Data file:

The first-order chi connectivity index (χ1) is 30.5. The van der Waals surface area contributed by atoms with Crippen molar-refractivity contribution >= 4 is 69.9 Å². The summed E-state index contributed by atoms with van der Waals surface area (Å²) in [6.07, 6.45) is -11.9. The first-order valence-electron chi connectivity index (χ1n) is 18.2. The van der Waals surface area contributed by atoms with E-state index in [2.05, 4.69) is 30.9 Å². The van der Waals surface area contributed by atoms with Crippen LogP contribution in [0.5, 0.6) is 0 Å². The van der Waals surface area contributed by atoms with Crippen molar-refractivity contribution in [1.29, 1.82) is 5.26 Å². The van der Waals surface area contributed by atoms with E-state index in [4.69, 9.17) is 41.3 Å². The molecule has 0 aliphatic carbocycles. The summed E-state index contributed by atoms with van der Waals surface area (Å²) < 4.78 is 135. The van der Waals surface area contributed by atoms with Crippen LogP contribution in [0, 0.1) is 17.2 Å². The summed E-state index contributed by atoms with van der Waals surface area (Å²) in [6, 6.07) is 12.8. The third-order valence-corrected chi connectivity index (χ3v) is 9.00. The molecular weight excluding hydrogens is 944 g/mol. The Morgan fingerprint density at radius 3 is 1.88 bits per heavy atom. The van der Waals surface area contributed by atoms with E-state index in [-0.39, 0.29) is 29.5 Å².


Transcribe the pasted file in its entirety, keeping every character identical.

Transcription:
The first-order chi connectivity index (χ1) is 30.5. The van der Waals surface area contributed by atoms with Crippen molar-refractivity contribution >= 4 is 69.9 Å². The summed E-state index contributed by atoms with van der Waals surface area (Å²) in [6.07, 6.45) is -11.9. The first-order valence-electron chi connectivity index (χ1n) is 18.2. The van der Waals surface area contributed by atoms with E-state index in [2.05, 4.69) is 30.9 Å². The van der Waals surface area contributed by atoms with Crippen LogP contribution in [0.5, 0.6) is 0 Å². The van der Waals surface area contributed by atoms with Crippen molar-refractivity contribution in [1.29, 1.82) is 5.26 Å². The van der Waals surface area contributed by atoms with E-state index in [4.69, 9.17) is 41.3 Å². The molecule has 0 aliphatic carbocycles. The summed E-state index contributed by atoms with van der Waals surface area (Å²) < 4.78 is 135. The van der Waals surface area contributed by atoms with Crippen LogP contribution in [0, 0.1) is 17.2 Å². The summed E-state index contributed by atoms with van der Waals surface area (Å²) in [6, 6.07) is 12.8. The third-order valence-corrected chi connectivity index (χ3v) is 9.00. The molecular weight excluding hydrogens is 944 g/mol. The Morgan fingerprint density at radius 3 is 1.88 bits per heavy atom. The van der Waals surface area contributed by atoms with E-state index in [-0.39, 0.29) is 29.5 Å².